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AC DRIVES

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AC MOTOR DRIVES
AC MOTOR DRIVES
AC motor Drives are used in many industrial and domestic
application, such as in conveyer, lift, mixer, escalator etc.
The AC motor have a number of advantages :
• Lightweight (20% to 40% lighter than equivalent DC motor)
• Inexpensive
• Low maintenance
The disadvantages AC motor :
• The power control relatively complex and more expensive
There are two type of AC motor Drives :
1. Induction Motor Drives
2. Synchronous Motor Drives
AC – DC – AC CONVERSION
control
THE INDUCTION MOTOR BASICS
This type of drives are commonly called variable-speed drives (VSD).
The basic layout of a three-phase induction motor consists of:
Three-phase
windings
Rotor windings
• Stator
Threephase
supply
• Rotor
• Air gap

Stator
Air gap
s
Rotor
m
T
Three-phase
windings
Rotor windings
Threephase
supply

Stator
Air gap
s
Rotor
m
T
The stator windings are supplied with balanced three-phase AC voltage,
which produce induced voltage in the rotor windings. It is possible to
arrange the distribution of stator winding so that there is an effect of
multiple poles, producing several cycles of magnetomotive force (mmf) or
field around the air gap.
The speed of rotation of field is called the synchronous speed s ,
which is defined by :
ωs is syncronous speed [rad/sec]
2
Ns is syncronous speed [rpm]
s 
or
p is numbers of poles
p
ω is the supply frequency [rad/sec]
f is the supply frequency [Hz]
120 f
Ns 
Nm is motor speed
p
THE INDUCTION MOTOR SPEED
The rotor speed or motor speed is :
Where S is the slip defined as :
m  s (1 S )
S
 S  m
S
Three-phase
windings
S
or
Rotor windings
Threephase
supply

Stator
Air gap
s
Rotor
m
T
NS  Nm
NS
EQUIVALENT CIRCUIT OF AN INDUCTION MOTOR
Three-phase
windings
Rotor windings
Threephase
supply
Where :
Rs is resistance per-phase of
stator winding

Stator
Air gap
Rotor
m
s
Is
Xs
T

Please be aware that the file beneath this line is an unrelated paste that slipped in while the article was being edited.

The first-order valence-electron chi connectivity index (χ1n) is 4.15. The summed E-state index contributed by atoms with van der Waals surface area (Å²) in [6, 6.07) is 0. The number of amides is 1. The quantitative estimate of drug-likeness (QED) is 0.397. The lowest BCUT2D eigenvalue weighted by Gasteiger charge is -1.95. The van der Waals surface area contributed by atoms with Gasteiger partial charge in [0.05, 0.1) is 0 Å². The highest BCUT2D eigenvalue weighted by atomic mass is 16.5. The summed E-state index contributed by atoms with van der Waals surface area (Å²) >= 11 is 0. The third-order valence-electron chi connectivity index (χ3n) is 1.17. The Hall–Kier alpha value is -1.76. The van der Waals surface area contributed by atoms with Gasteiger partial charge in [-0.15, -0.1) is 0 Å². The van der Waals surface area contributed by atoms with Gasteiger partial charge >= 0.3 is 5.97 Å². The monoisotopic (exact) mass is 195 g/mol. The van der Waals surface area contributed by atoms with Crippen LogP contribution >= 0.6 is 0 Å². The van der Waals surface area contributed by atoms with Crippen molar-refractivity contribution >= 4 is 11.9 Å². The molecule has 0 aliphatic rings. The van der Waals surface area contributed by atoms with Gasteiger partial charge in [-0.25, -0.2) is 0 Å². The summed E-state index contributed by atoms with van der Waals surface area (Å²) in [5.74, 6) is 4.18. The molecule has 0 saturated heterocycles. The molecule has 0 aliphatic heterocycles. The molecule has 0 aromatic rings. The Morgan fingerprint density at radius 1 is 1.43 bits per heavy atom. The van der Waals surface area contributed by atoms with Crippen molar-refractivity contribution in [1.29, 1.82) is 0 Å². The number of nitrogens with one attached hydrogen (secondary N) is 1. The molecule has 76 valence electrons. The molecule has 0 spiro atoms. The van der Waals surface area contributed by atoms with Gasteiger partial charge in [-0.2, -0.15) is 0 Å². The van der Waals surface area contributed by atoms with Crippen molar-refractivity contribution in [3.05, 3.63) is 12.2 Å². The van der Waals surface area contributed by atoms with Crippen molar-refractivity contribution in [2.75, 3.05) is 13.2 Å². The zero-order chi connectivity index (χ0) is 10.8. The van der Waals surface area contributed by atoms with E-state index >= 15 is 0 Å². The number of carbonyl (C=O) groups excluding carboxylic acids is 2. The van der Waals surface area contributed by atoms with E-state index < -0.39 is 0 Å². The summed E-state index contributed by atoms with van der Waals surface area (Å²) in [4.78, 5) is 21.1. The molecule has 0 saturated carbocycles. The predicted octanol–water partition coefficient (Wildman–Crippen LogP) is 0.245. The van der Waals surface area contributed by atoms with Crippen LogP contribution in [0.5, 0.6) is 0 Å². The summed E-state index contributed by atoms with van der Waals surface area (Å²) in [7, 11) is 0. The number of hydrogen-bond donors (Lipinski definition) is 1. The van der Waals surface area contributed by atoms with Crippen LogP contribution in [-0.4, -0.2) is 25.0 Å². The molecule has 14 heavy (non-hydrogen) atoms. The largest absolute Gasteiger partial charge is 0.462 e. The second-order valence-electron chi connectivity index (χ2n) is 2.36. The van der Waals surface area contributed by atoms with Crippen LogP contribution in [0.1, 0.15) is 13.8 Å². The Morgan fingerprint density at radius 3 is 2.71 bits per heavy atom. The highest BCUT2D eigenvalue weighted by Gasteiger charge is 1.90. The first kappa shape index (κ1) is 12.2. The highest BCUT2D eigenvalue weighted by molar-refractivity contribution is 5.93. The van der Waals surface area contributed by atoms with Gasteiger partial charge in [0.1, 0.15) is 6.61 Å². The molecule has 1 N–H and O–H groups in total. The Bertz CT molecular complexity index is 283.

Xs is leakage reactance perphase of the winding stator
Xr’
Rs
Ir’
Im
Rr’/s
Vs
Xm
Rm
Rr is resistance per-phase of rotor
winding
Xs is leakage reactance perphase of the winding rotor
Xm is magnetizing reactance
Stator
Air gap
motor
Rm is Core losses as a reactance
INDUCTION MOTOR LOSSES
Is
Xs
Xr’
Rs
Im
Ir’
Rr’/s
Vs
Xm
Stator
Rm
Air gap
motor
Stator copper loss :
Ps cu  3 I s Rs
Rotor copper loss :
Pr cu  3 ( I r ) 2 Rr
2
'
2
Core losses :
2
V
V
Pc  3 m  3 s
Rm
Rm
'
DEVELOPED POWER AND TORQUE OF AN INDUCTION
MOTOR
- Power developed on air gap (Power from stator to
'
rotor through the air gap) :
R
'
Pg  3 ( I r ) 2
- Power developed by motor :
or
Pd  Pg (1  S )
- Torque of motor :
or

Td 
Pg (1  S )
S (1  S )
Pd
m

Pg
s
r
S
'
R
Pd  Pg  Pr cu  3 ( I r ) r (1  S )
S
' 2
or
Pd 60
Td 
2 N m
EFFICIENCY OF AN INDUCTION MOTOR
Input power of motor :
Output power of motor :
Efficiency :
If
Pg  ( Pc  Ps cu )
and
Pi  3Vs I s cos m Pc  Ps cu  Pg
Po  Pd  Pnoload
Pd  Pnoload
Po
 
Pi Pc  Ps cu  Pg
Pd  Pnoload
so, the efficiency can be calculated as :
Pd Pg (1  S )
 
1  S
Pg
Pg
SIMPLIFIED EQUIVALENT CIRCUIT OF AN INDUCTION
MOTOR
Generally, value of reactance magnetization Xm >> value Rm (core
losses) and also
X m  ( Rs  X s )
2
2
2
So, the magnetizing voltage same with the input voltage :
Vm  Vs
Therefore, the equivalent circuit is :
Is
Xs
Ii
Xr’
Rs
Im
Xm
Stator
Rm
Air gap
Xr’
Rs
Rr’/s
Vs
Xm
Po
Pi
motor
Is=Ir’
Ir’
Im
Ir’
Rr’/s
Vs
Xs
Stator
Air gap
rotor
Ii
Xs
Xr’
Rs
Is=Ir’
Ir’
Im
The equivalent circuit is :
Rr’/s
Vs
Xm
Po
Pi
Stator
Air gap
rotor
'
R
 X m ( X s  X r )  jX m ( Rs  r )
S
Zi 
'
Rr
'
Rs 
 j( X m  X s  X r )
S
'
Total Impedance of this circuit is :
Ir 
Vs
'
The rotor current is :

Rr' 
  X s  X r '
 Rs 
S 

2


2



1
2
INDUCTION MOTOR TORQUE vs SPEED CHARACTERISTIC
Ii
Xs
Xr’
Rs
Is=Ir’
Ir’
Im
Rr’/s
Vs
Po
Pi
Stator
Tmax
Air gap
Td 
3 Rr' Vs2
' 2

R 
S s  Rs  r   X s  X r'
S 


rotor
Td
Tst
TL
Tm=TL
Operating point
S=1
Nm =0
Smax S=Sm S=0
m  s
Nm N s

2



THREE - REGION OPERATION
1. Motoring :
0 S  1
2. Regenerating :
S 0
3. Plugging :
1 S  2
Torque
Forward
regeneration
Forward
motoring
Reverse
plugging
Tmax
m  s
m s
m s
Tst
S=Sm
-Smax
s
S=-1
s Smax
S=0
Ns
-Tmax
s =0
S=1
Nm =0
 s
S=2
STARTING TORQUE OF AN INDUCTION MOTOR
Starting speed of motor is m = 0 or S = 1,
Starting torque of motor is : Tst 
3 Rr' Vs2
' 2

Rr 
s  Rs    X s  X r'
S 


Slip for the maximum torque Smax can be found by setting :